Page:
The island of Skopelos is enjoying a growing reputation among walkers and a holiday visit to the island will soon explain why.
The combination of winter rains and fertile soil has resulted in a green island of lush vegetation, densely coated in forest and pocked with olive groves, citrus orchards and vineyards.
The relatively small population means much of Skopelos is undeveloped and in the spring the island is carpeted in wild flowers of every description, from poppies to freesias and orchids to irises.
Wild herbs grow in abundance on the hillsides throughout the year, from chamomile in June to crocus in September while the growing and harvesting of plums have kept the island prosperous for many years.
Little wonder then that Skopelos offers the opportunity for visitors to enjoy some delightful walks through some of the most beautiful landscape in the Greek islands.
Walking groups have been active on Skopelos for a number of years and have done an excellent job in hacking back undergrowth along some of the most popular trails.
Aware of the rising popularity with walkers. the island council, in collaboration with the Greek National Tourism Organization, has recently pitched in with digger and bulldozers to lay paved walking trails with shady rest stops along several popular routes, notably up Mount Palouki to the south east of Skopelos Town.
The walks here can be strenuous in places but walkers can enjoy rest stops on the way, pay visits to some of the most interesting monasteries on the island and, at the top, enjoy some of the best views on the island.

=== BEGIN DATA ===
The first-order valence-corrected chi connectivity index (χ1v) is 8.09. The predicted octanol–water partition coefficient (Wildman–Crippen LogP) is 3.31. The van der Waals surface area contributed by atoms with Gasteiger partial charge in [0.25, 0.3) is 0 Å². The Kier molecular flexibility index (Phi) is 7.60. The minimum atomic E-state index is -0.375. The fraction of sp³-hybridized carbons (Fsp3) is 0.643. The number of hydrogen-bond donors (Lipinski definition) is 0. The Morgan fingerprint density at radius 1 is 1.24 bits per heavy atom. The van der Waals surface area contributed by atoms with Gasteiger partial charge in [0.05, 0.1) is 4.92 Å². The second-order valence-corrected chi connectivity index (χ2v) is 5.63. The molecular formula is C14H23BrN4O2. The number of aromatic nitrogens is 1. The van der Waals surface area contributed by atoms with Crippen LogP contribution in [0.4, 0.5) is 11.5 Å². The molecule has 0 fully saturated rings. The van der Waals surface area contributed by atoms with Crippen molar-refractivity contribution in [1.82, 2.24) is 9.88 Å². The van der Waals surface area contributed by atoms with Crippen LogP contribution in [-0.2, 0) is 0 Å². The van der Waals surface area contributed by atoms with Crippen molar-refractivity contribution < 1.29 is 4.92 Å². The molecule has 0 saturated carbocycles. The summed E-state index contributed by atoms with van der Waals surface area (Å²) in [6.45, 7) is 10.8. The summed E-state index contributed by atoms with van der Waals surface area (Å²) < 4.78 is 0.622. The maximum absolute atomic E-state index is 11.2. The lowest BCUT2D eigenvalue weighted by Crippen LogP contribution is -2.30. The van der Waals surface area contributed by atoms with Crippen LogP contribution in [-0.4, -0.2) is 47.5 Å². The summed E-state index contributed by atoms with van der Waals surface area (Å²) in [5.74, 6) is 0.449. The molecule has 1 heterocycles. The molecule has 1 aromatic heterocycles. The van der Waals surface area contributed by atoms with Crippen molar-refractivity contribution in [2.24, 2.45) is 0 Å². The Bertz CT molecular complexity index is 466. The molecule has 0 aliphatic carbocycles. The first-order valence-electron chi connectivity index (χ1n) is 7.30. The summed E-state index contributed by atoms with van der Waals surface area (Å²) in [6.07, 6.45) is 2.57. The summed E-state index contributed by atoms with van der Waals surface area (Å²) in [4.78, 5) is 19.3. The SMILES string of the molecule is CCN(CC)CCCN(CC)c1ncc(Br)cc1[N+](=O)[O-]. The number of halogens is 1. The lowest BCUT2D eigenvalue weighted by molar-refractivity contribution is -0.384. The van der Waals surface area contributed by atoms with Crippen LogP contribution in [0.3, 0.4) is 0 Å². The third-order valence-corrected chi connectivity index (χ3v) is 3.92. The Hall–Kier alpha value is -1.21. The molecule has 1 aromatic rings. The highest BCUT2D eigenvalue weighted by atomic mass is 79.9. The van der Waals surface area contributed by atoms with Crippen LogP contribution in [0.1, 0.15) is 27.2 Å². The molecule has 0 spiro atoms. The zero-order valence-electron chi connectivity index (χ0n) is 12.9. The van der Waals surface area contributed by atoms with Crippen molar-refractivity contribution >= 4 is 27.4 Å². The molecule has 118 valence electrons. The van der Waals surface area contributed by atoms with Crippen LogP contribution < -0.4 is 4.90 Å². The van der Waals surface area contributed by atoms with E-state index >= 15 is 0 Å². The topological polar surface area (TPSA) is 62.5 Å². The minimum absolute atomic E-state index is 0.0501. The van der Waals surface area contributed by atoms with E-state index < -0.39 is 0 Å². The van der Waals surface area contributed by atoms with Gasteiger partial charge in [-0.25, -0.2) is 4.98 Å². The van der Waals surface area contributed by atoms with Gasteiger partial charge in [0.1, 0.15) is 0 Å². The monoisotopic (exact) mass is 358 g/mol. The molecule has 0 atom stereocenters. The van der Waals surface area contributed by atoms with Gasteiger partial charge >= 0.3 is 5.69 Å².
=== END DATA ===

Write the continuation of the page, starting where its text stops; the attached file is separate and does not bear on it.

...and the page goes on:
The recently revamped and way marked trails up Mount Palouki to the Monastery of Archalegos and the church of Agia Anna are rather prosaically named as T1, T2 and T3 while other routes in the north of the island are named T4 and T5.
As well as these way marked routes there are as miles of old mule tracks that crisscross the interior of Skopelos weaving through forests and orchards.
However, tracks can quickly get overgrown in the summer so it's best to get a walking guide from one of the local shops before setting out.
There are a few organised walking groups on Skopelos with trekking tours especially laid on for the tourists throughout the summer and details can be found in Skopelos Town or on the blog Skopelos Trails.
As well as treks to the top of Mount there is a pleasantly easy scenic forest trail walk north of the bay to the rocky beach coves at Glysteri.
South of Skopelos Town is a cross-island trail to the pretty beach resort of Agnontas which only takes a couple of hours, although the going can be steep in places.
The spectacular white sands of Panormos can also be reaches along old donkey trails from Skopelos Town with dirt roads weaving through olive groves and forests of pine, chestnut and plane.
Popular walks along the island's south-west coast include trails from Panormos to Neo Klima and from Old Klima to the port resort at Loutraki (along the T4 way marked path).
Above Loutraki, the hillside village of Glossa can be reached along the steep T5 trail and Glossa itself boasts a number of excellent walking trails including a rough and challenging cross-island walk to the chapel of Agios Ioannis (it featured in the hit movie musical Mamma Mia!).
So many interesting tracks and trails wind their way around this beautiful and relatively unspoilt Greek island that's found among the Sporades group, a short ferry hop from Skiathos.
The lush, attractive scenery and lack of crowds make Skopelos a real gem for walkers and trekkers.